Hiking the cliff walk.

Hiking the cliff walk. Winslow Homer’s studio in the distance.



Fabulous garden along the walk.

Fabulous garden along the walk.

There is a cliff walk all the way around the point to take in the amazing views. The rocky coastline is just gorgeous.


Stacks of stones in remembrance of others.

Stacks of stones in remembrance of others along the beaches.

There are lots of small islands and lighthouses — all picturesque, but what struck me most were the beautiful gardens. I never would never have guessed that the summer gardens would be so nice in Maine, having such harsh winters.


Many of the same things grow here as in my region of the mid-Atlantic, but the star of the show has to be the rugosa roses that are everywhere. They were all at the stage where the spent roses turn to rosehips, and it was gorgeous. Here’s an interesting fact: did you know that rosehip tea has more vitamin C than orange juice?

Another photo on the cliff walk.

Another view along the cliff walk.

The terrain is so steep that you see exposed roots like this wherever there is a large plant.

The terrain is so steep that you see exposed roots like this wherever there is a large plant.

Wild aster and goldenrod were all along the coastline

Wild aster and goldenrod were all along the coastline

Great place to sit and take it all in!

Great place to sit and take it all in!

The other side of the point- great beach club!

The other side of Prout’s Neck. Great beach club and dogs are allowed – yay!

I set about looking for heart shaped rocks and found several in no time. There are some really nice beach areas with benches made of driftwood, where people have placed stacks of stones in remembrance of others.

I will miss the slow pace up there, and sitting in the Adirondack chairs in front of the Black Point Inn watching the tide roll out in the setting sun after a long hike. I hope I get back to see it again!

Here are a few more photos of some of the highlights…

























The rugosa rose or rosehips plant is seen everywhere in Maine. So beautiful!

The rugosa rose or rosehips plant is seen everywhere in Maine. So beautiful and must be moose resistant!









The sun sets on this trip, but I hope to be back again soon-

The sun sets on this trip, but I hope to be back again soon!







I could look at these views forever-

I could look at these views forever…

Summer Field Trip to New England

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Summer blooms- golden yarrow, lamb's ears and coreopsis taking there turn in the spotlight.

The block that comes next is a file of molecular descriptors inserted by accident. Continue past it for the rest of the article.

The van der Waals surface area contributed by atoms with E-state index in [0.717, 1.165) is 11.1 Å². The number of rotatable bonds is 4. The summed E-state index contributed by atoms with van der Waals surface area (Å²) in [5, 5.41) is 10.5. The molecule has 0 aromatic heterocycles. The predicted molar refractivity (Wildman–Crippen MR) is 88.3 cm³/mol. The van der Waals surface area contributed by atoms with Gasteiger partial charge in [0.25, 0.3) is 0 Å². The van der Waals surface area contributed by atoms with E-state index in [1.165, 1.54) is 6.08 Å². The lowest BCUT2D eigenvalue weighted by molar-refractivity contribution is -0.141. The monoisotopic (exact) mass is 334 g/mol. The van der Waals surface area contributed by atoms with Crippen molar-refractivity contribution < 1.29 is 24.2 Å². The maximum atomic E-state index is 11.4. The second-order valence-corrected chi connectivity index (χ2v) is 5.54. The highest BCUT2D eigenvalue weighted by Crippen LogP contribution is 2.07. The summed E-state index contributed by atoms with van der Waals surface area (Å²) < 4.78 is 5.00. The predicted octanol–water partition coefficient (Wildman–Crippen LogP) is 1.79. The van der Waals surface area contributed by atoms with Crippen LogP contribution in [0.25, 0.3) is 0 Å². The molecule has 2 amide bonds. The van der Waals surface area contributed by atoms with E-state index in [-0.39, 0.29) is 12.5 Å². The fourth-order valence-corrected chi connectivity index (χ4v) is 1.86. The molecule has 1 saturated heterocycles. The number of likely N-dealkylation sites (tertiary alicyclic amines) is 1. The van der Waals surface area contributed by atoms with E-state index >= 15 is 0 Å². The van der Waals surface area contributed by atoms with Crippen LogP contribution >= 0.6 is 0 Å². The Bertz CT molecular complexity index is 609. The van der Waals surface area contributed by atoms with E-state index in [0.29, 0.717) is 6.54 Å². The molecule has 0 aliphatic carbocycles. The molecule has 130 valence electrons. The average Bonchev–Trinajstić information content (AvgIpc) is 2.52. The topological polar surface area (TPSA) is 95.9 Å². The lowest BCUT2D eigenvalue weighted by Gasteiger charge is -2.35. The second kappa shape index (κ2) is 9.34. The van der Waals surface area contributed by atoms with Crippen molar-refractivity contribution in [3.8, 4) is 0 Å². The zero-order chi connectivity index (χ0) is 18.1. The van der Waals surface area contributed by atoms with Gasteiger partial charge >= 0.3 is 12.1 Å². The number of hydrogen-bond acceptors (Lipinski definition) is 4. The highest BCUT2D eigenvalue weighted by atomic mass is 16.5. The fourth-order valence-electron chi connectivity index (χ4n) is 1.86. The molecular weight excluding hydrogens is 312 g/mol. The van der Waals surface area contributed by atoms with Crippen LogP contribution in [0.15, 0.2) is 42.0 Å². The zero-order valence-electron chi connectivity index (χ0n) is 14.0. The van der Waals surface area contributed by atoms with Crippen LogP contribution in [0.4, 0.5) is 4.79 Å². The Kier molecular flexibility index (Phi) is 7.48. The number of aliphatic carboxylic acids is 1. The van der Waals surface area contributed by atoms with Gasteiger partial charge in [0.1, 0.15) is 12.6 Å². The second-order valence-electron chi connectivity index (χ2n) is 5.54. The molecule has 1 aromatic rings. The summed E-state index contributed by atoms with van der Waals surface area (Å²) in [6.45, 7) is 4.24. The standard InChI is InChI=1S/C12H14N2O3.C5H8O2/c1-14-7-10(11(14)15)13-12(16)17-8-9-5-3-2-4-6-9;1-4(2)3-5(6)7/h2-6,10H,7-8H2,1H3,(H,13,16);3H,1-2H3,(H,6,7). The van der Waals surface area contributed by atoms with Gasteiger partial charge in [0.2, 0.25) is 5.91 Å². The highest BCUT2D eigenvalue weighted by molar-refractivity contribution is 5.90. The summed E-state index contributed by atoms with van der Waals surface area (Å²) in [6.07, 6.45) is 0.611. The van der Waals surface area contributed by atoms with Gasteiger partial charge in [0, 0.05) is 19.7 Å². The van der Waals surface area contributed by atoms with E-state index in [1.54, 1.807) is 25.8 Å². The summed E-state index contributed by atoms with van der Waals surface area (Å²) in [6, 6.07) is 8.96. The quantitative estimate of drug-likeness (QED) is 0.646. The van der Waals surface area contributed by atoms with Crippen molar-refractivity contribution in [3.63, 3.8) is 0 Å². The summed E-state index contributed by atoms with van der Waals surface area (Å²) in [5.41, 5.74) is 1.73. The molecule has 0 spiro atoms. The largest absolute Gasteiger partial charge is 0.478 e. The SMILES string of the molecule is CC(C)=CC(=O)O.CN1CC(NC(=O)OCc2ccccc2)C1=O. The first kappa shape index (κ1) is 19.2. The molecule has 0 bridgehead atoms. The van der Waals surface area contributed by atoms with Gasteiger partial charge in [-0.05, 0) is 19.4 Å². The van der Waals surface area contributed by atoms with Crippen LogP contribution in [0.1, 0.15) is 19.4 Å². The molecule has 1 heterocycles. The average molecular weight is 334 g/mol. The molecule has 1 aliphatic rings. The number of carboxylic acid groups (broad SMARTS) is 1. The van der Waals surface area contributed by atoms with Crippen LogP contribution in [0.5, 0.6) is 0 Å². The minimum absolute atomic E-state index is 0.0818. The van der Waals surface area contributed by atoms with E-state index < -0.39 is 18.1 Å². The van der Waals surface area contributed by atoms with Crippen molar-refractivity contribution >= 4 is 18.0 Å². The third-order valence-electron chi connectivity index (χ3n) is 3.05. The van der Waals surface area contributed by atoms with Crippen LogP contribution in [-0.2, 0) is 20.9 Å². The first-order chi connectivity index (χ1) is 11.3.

Summer blooms in my garden — golden yarrow, lamb’s ears and coreopsis taking their turn in the spotlight. Before leaving for vacation, don’t forget to give your garden a deep watering!

With summer here, it was time to hit the road and see some of the beautiful sights this country has to offer. We hadn’t been to New England for a while, so we packed our cameras and took off. In eight days we covered a lot of territory: we took the train to Boston, rented a car and drove the coastline through Plymouth, Cape Cod, Newport, Mystic and more. The weather was fantastic, and we walked all over the place. There is so much of our country’s history stemming from New England, and we had fun seeing the sights.

I was impressed by what beautiful flowers were spilling from containers all over the city in Boston. I love the hanging boxes that so many of the North End restaurants and shops had above their entrances. The flowers were all so healthy, and you could tell a lot of effort had been put into taking care of the wonderful pocket parks all over the city.

The flowers above the entrances of shop and restaurants were amazingly beautiful all over Boston.

The flowers above the entrances of shops and restaurants were amazingly beautiful all over Boston.


I have a special love of beautiful entrances and enjoyed seeing how many fabulous carved doors had been lovingly restored in the historic district of Beacon Hill. It seemed each one was different, adorned with gorgeous topiary or some other equally special planter of flowers. Here are some of the highlights from a massive amount of photos — ENJOY!

Beautiful entryway in Beacon Hill.

Beautiful entryway in Beacon Hill. Lovingly restored doors flanked by urns of ivy and hydrangea.

Everywhere you looked- more beauty!

Everywhere you looked – more beauty!

The rocky coastline in Plymouth. The rock is in the impressive shelter on the beach.

The Plymouth Rock is in this impressive shelter on the Cape Cod coast.

This is a fence in Cape Cod. I love the natural element in coastal villages.

This is a fence in Cape Cod. I love the use of natural elements, wood and stone in all the coastal villages.

Although most of the really large,old trees were in great health this tree in Boston Common shows what can happen when termites attack.

Although most of the large old trees were in great health, this tree in Boston Common shows what can happen when termites attack.

Ivy topiaries were on the front porches of many homes.

Ivy topiaries were on the front porches of many homes in the historic districts.

The iron gates of "The Breakers" in Newport.

The iron gates of “The Breakers” in Newport, R.I. along the famous 10 Mile Drive.

The beautiful harbor in Hyannis. Can't wait to go back!

The beautiful harbor in Hyannis. Can’t wait to go back!

Back home again now- I did miss my pumpkin patch. Like Dorothy says- "There's no place like home."

Back home again now – I did miss my pumpkin patch. Like Dorothy says- “There’s no place like home.”